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The Coronavirus Diaries: Testing Positive

The Coronavirus Diaries: Testing Positive

Wednesday September 9 2020

The Rev Mark Harper is Pastor of the Covenant Presbyterian Church, Athens, Georgia of the Presbyterian Church in the USA (PCUSA)


BACK in June, my 25 year-old son Gabe and I tested positive for Covid-19.

Neither one of us had any symptoms, but we had been working in our church food pantry with someone who had tested positive a few days earlier. So we drove to the parking lot of Gabe’s old middle school and proceeded to wait in the hot Georgia sun for over five hours before pulling off our face masks and undergoing a nasal swab at one of our city’s few drive-through testing sites. It was also the only site that advertised immediate results. Because we had health insurance, there was no cost; had we been uninsured, like so many of our neighbours, the tab would have been $175. A few minutes later a nurse walked over and informed us that we were both positive and should quarantine for the next 14 days.

Over the course of the next week, word began to spread that the results from this particular testing site might be unreliable, especially since there had been an unusually high percentage of positive results. Was it possible that our own readings had been false positive? While we continued to self-isolate, we decided to get re-tested at a free site run by our local public health department. When we received those results by phone a week later it turned out we were both negative.

I still don’t know if my son and I really contracted the coronavirus, though if we did, we thankfully remained asymptomatic the whole time. What I do know is that we’re living in a state that, six months after the first reported cases of this horrific pandemic, still has no unified plan of response to serve the health and well-being of its citizens. Government officials on a state and local level pay lip-service to social distancing, but testing availability remains inconsistent while contact tracing is almost non-existent. In the meantime, those of us who live in this college town dominated by the University of Georgia are literally holding our collective breath as close to 40,000 students return for the start of a fall semester that many hoped would proceed entirely on-line but so far is not. 

For those of us who are trying to follow Jesus instead, this is a long season of lament, grief, and exhaustion. As others have already said, the year 2020 has offered the unwanted but necessary gift of perfect visual clarity when it comes to seeing how far we still need to go before finding the Beloved Community that lives in the heart of God.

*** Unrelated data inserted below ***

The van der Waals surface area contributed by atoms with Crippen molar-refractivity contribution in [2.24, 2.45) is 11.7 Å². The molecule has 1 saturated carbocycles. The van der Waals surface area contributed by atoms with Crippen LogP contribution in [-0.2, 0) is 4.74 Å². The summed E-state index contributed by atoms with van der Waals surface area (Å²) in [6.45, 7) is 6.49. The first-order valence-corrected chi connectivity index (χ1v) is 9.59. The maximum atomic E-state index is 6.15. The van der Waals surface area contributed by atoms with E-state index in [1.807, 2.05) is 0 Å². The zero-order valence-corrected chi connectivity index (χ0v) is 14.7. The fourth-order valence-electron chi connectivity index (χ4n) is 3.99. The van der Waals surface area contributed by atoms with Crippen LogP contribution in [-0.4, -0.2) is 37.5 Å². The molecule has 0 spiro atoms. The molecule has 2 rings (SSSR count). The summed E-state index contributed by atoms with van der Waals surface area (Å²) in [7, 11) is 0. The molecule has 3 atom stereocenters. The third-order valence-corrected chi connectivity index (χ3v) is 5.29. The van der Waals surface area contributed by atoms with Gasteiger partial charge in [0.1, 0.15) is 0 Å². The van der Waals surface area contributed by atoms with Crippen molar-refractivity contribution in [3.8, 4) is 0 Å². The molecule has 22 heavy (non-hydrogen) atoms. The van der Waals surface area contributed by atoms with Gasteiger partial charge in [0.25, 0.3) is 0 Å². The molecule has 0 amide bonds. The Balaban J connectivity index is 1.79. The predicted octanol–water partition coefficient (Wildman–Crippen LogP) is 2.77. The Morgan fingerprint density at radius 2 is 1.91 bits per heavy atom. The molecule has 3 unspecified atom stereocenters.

Even so, perhaps God’s providence will reveal itself yet. I recently heard an interview with Chilean novelist and Professor Ariel Dorfman who suggested that the pandemic might help us Americans envision a new reality for our nation that we had not been able to imagine before. He reminded us that refugees and exiles have, by necessity, had to let go of so much of what they thought they knew in order to lean into the new life in front of them. They normally have to endure the kinds of pain and loss that some of us are facing for the first time, including saying good-bye to relatives that we can no longer see or touch.

And yet, somewhere deep in our spiritual DNA, isn’t this something that God’s people should know? We have always been strangers living in a strange land, relying on grace and a vision of a new world that we cannot create on our own. May we keep our eyes on the prize, and hold on to one another.

Arel Dorfmann – “we might all learn what it’s like to be refugees, to live in exile.”


The Coronavirus Diaries: updates and reflections from Church of Scotland partners around the world

Portugal: The Mission of the Church Has Not Changed
World Council of Churches: A New Dawn is Upon us
Hungary: Physically Distant but Close in Spirit
A German in Scotland: Something New Has Already Begun
Myanmar: We Will Overcome this Hardship
Ghana: This Too Shall Pass
Brazil: The Least We Can Do
Kenya: Caring for One Another in Christ
An Indian in Germany: A Time of Enrichment
Argentina: Time in Between
Malawi: 'My identity in Christ remains unchanged'
Jerusalem: Being Rather than Doing
Malawi: No Lockdown and an Election
Zambia: 'I will never leave you... or forsake you'
Czech Republic: The Covid Cover-up
Zambia: 'All Life is Sacred'
Israel/Palestine: 'The Air is Clear'
Nepal: 'Please Pray for Us'
Malawi: Tough Dilemmas
Italy: 'Together, We Will Get Through It'